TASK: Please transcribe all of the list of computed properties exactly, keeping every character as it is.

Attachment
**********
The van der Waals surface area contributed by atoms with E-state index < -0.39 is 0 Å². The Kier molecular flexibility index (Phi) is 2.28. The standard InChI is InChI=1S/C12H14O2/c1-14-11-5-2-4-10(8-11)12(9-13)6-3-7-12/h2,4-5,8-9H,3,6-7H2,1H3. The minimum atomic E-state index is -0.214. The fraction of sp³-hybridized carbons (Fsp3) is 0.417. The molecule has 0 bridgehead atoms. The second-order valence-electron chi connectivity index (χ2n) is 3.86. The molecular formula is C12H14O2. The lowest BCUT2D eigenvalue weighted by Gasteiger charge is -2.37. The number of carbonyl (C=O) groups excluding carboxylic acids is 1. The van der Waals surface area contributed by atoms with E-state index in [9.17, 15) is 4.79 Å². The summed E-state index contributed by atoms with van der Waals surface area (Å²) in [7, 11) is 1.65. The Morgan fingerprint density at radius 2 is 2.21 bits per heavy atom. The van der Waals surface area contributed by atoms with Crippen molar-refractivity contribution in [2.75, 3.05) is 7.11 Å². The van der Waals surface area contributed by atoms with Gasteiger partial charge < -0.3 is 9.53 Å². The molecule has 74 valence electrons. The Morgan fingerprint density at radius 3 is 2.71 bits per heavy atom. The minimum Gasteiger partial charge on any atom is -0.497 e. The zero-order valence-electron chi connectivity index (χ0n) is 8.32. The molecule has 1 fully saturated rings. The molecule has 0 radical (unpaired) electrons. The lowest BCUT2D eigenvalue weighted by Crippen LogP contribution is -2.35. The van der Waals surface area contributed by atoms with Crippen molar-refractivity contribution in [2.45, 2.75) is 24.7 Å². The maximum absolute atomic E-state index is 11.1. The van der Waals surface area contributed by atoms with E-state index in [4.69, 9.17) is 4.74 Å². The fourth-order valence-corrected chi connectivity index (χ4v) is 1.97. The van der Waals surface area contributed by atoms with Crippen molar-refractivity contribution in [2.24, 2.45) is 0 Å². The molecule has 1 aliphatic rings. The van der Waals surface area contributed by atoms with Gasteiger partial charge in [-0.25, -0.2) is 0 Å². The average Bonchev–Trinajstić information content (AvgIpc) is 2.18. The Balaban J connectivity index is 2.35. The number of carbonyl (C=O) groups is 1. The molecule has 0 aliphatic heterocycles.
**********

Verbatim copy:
The van der Waals surface area contributed by atoms with E-state index < -0.39 is 0 Å². The Kier molecular flexibility index (Phi) is 2.28. The standard InChI is InChI=1S/C12H14O2/c1-14-11-5-2-4-10(8-11)12(9-13)6-3-7-12/h2,4-5,8-9H,3,6-7H2,1H3. The minimum atomic E-state index is -0.214. The fraction of sp³-hybridized carbons (Fsp3) is 0.417. The molecule has 0 bridgehead atoms. The second-order valence-electron chi connectivity index (χ2n) is 3.86. The molecular formula is C12H14O2. The lowest BCUT2D eigenvalue weighted by Gasteiger charge is -2.37. The number of carbonyl (C=O) groups excluding carboxylic acids is 1. The van der Waals surface area contributed by atoms with E-state index in [9.17, 15) is 4.79 Å². The summed E-state index contributed by atoms with van der Waals surface area (Å²) in [7, 11) is 1.65. The Morgan fingerprint density at radius 2 is 2.21 bits per heavy atom. The van der Waals surface area contributed by atoms with Crippen molar-refractivity contribution in [2.75, 3.05) is 7.11 Å². The van der Waals surface area contributed by atoms with Gasteiger partial charge < -0.3 is 9.53 Å². The molecule has 74 valence electrons. The Morgan fingerprint density at radius 3 is 2.71 bits per heavy atom. The minimum Gasteiger partial charge on any atom is -0.497 e. The zero-order valence-electron chi connectivity index (χ0n) is 8.32. The molecule has 1 fully saturated rings. The molecule has 0 radical (unpaired) electrons. The lowest BCUT2D eigenvalue weighted by Crippen LogP contribution is -2.35. The van der Waals surface area contributed by atoms with Crippen molar-refractivity contribution in [2.45, 2.75) is 24.7 Å². The maximum absolute atomic E-state index is 11.1. The van der Waals surface area contributed by atoms with E-state index in [4.69, 9.17) is 4.74 Å². The fourth-order valence-corrected chi connectivity index (χ4v) is 1.97. The van der Waals surface area contributed by atoms with Crippen molar-refractivity contribution in [2.24, 2.45) is 0 Å². The molecule has 1 aliphatic rings. The van der Waals surface area contributed by atoms with Gasteiger partial charge in [-0.25, -0.2) is 0 Å². The average Bonchev–Trinajstić information content (AvgIpc) is 2.18. The Balaban J connectivity index is 2.35. The number of carbonyl (C=O) groups is 1. The molecule has 0 aliphatic heterocycles.